Today we’re taking you back to nature. Into the forests, wild vegetation, and overgrown bushes right outside your neighborhood, and taking a peek at what’s available to brew new experimental beverages. First, there were gruits. They were ancient herb mixtures, popular before the extensive use of hops, and the predecessors of our modern beers. These traditional beverages used a combination of seemingly lost artifacts like mugwort, sagebursh, yarrow, yerba buena, and many more. The goal of this program is to bring back these lost flavors by inspiring local breweries to participate in their educational tours.
And their nature tours are free and open to the public. You can sign up and join to learn more about these plants through a group hike alongside other brewers, tea makers, artists, photographers, and similarly interested people. My good friend, Eric Whitley, designer and photographer at Brave Antics, had the recent chance to hike the local Mount Sutro trails and came away with refreshing insights. He hiked alongside Phil Cutti, co-founder and president of Headlands Brewery, to scout out ingredients for a new concoction – to create his “drinkable landscape."
“Sutro Stewards manage 61 acres of open space and over-grown trails just south of UCSF Medical Center and Golden Gate Park. Up near Twin Peaks the fog is relentless. Vegetation grows wildly and lush, fed by coastal fog and sunlight, up in the tall hills above San Francisco. Teeming with young eucalyptus trees, smelling of mint, pine, and honey, their dark blue-green, oily leaves surrounding the trails in an aromatic aura, that drifted fresh and wet as we walked the trails.”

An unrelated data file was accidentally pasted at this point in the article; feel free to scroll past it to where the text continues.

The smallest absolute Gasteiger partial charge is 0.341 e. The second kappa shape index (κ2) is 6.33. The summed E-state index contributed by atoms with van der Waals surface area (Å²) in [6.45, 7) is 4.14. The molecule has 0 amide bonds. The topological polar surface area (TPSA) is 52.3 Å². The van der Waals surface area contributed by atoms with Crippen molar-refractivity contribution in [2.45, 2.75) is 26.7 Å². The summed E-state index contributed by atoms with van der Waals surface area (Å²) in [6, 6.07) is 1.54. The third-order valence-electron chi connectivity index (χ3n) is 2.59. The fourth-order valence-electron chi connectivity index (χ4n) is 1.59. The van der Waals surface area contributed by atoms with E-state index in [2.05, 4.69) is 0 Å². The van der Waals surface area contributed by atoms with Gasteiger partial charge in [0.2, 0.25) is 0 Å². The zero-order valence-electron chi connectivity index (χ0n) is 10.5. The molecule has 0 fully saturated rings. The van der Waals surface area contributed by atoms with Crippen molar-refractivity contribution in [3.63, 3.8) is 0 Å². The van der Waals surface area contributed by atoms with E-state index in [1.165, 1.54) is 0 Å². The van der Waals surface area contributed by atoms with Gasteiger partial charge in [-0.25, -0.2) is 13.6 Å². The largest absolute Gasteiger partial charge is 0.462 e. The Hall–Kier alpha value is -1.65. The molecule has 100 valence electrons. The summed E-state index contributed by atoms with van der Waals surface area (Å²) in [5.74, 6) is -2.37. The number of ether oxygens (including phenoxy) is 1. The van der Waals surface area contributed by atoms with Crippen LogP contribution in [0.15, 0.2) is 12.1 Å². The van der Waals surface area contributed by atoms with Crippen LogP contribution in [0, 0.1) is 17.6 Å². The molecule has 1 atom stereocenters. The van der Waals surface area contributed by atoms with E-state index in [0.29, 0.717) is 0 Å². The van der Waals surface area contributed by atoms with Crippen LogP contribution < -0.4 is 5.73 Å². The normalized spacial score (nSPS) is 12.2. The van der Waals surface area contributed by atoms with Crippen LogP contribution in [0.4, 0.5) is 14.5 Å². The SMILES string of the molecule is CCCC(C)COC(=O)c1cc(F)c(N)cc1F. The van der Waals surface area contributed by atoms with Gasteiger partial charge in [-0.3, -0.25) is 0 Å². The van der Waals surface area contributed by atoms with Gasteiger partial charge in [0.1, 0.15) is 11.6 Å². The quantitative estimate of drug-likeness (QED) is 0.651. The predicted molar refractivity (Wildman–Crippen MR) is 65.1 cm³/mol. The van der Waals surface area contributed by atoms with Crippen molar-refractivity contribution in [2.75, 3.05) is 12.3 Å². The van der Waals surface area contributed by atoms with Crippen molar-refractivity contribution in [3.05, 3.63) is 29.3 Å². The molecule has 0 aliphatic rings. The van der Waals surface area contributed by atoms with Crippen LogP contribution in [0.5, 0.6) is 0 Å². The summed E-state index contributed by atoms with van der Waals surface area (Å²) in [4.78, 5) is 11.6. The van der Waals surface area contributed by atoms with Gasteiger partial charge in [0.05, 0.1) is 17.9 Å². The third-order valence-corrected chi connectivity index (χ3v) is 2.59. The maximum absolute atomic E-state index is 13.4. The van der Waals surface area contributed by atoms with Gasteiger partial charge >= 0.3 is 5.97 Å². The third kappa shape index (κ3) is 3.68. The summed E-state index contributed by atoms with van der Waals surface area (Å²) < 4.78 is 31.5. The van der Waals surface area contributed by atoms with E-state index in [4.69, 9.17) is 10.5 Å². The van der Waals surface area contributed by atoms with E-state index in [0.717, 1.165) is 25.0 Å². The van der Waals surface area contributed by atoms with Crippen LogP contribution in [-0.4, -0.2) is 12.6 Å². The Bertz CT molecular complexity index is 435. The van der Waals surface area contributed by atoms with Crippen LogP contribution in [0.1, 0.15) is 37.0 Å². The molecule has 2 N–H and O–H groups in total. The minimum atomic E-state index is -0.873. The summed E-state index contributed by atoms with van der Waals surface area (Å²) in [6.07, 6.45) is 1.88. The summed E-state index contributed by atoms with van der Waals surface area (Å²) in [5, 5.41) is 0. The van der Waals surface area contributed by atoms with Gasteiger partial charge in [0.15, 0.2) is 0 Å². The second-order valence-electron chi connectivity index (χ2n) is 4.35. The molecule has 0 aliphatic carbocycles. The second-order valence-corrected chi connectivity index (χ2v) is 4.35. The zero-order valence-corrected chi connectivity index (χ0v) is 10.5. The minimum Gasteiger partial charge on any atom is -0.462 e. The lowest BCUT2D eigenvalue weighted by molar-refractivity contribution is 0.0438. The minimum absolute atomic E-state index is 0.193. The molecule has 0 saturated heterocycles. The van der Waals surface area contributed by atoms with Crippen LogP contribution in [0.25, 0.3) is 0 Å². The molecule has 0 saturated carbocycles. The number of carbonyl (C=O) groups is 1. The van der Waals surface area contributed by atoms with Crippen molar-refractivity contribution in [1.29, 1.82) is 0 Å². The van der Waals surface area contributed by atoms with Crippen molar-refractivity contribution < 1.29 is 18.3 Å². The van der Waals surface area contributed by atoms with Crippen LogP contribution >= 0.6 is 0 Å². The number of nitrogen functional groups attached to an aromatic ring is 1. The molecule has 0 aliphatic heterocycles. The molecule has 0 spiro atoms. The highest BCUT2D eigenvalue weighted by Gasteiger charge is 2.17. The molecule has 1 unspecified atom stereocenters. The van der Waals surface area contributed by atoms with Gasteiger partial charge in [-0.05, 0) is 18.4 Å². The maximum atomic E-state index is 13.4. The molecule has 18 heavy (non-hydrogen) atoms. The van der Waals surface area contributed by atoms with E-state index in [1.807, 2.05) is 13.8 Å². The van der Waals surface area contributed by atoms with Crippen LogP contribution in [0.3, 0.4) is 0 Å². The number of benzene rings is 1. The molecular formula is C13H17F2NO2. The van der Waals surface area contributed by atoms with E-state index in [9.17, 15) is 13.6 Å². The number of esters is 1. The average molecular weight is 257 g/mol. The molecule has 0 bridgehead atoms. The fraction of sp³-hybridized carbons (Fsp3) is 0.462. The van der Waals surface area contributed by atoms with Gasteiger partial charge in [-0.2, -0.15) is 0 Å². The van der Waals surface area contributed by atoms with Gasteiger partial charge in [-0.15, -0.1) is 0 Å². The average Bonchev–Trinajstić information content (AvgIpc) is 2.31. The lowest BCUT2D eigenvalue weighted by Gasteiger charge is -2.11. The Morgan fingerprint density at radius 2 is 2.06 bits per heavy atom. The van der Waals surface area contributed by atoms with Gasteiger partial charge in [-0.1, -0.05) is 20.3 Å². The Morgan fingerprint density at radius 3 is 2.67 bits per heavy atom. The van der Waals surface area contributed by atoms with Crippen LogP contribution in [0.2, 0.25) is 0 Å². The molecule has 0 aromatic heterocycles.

“We hiked for about three hours, covering two to three miles of trails, tangled in blackberries and ivy. Our guides pointed out which leaves and berries were poisonous, and what species we could ingest. Consuming vegetation along the trail was really educational and fun, allowing your taste buds to identify distinct flavor profiles and associating the plants with how they exist in nature, something alive and changing. For beer enthusiasts, this was a great opportunity to test your palate, tasting spicy Nasturtium that resembles red poppy flowers, the astringent taste and aroma of yarrow, which at one point was a major brewing ingredient before being replaced by hops. My favorite edibles were sticky monkey flowers, Indian strawberries, and the shimmering miners lettuce, wet with dew, sparkling in the high sunlight atop Sutro."
As a fellow homebrewer and beer aficionado, new ingredients and flavor profiles are the tools to my kit. Why use an acidic fruit or orange/lemon when I can experiment with the unique citrus-scent of the hummingbird sage? How can I blend sweet ciceley’s black licorice character into an existing product? The possibilities are out there.
My take from this? Talk to your local brewer and tell them about Beers Made by Walking – be in San Francisco, Seattle/ Bellingham, Denver, Bend/Eugene/Portland, or Raleigh. Check out which environmental and brewing partners might be interesting and join them for a hike! Offer suggestions, don’t be afraid to reach out to Beers Made by Walking.
To get involved, please visit and support both the Sutro Stewards organization and Beers Made by Walking program and learn more. I’m happy and exited to say that the resulting beers will be served at a special event in October and proceeds from the beer will benefit the Sutro Stewards and their nursery.